4. Results

  1. Top of page
  2. Abstract
  3. 1. Introduction
  4. 2. Blind Source Separation and ICA
  5. 3. Campi Flegrei Seismic Activity and Dataset
  6. 4. Results
  7. 5. Conclusions and Future Remarks
  8. Acknowledgments
  9. References

[21] CICA method tested on the seismic signal continuously recorded for the entire month of October has shown that the number of extracted LPs drastically reduces moving away the climax and no LP signals are detected about 1 week before it. Therefore, we show the results relative to the climax which is particularly interesting for the intense LP activity.

[22] We applied CICA considering separately 4 recordings (corresponding to 4 seismic stations) for each direction of ground motion. In Figure 2, we show the comparison between the standard ICA by means of FastICA algorithm [Hyvärinen et al., 2001] and CICA. We can observe that in Figures 2a and 2b the separation of the sources from noise is not clearly obtained as confirmed by their PSDs that show overlapped frequency distributions (Figure 2c). In Figures 2d and 2e, we instead observe that the CICA approach permits to obtain a better result both in the time and frequency domains (Figure 2f). Indeed, from the frequency analysis we can discriminate two fundamental frequency bands, one associated with the LP seismic signals, typically peaked around 0.8 Hz, and another with a broader spectral content associated to the ambient noise [Peterson, 1993]. In particular, we can recognize the contribution of both the meteo-marine component (peak below 1 Hz) and the anthropogenic activity (peak at 1.5 Hz).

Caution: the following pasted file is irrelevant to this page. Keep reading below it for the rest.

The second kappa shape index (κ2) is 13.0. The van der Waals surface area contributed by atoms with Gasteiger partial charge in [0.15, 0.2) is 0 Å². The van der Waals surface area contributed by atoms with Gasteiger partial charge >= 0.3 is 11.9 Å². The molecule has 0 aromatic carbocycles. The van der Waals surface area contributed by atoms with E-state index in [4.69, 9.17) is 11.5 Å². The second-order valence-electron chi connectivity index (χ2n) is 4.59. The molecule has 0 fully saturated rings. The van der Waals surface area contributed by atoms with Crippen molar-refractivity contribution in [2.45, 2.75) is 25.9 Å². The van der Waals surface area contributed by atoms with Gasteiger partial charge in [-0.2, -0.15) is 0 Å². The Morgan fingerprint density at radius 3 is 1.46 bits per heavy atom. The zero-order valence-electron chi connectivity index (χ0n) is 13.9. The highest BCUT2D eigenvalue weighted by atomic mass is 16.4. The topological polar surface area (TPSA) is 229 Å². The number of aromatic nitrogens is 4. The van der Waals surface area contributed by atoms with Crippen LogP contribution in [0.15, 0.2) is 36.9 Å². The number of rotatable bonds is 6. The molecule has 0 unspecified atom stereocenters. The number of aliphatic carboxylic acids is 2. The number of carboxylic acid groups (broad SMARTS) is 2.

image

Figure 2. Separation of LPs from background noise by means of ICA and CICA techniques: (a and b) Independent signals via ICA: no clear separation is achieved between background noise and LPs as also shown in Figure 2c. (c) The related power spectral densities (PSDs) display overlapped frequency distributions. (d and e) Independent signals via CICA: the background noise and LPs are individuated in optimal way clearly demonstrated by the different waveforms and the relative PSDs in Figure 2f. (f) A well distinct frequency content is obtained. (g) A sample blow-up of an arrival of a low-energy LP: CICA furnishes a cleaner LP improving the ability to reliably pick onset arrivals.

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[23] The results demonstrate that the CICA technique returns two well separated time series thus allowing both reliable picking of the onset arrivals of LP events and further analysis of the remaining noise components.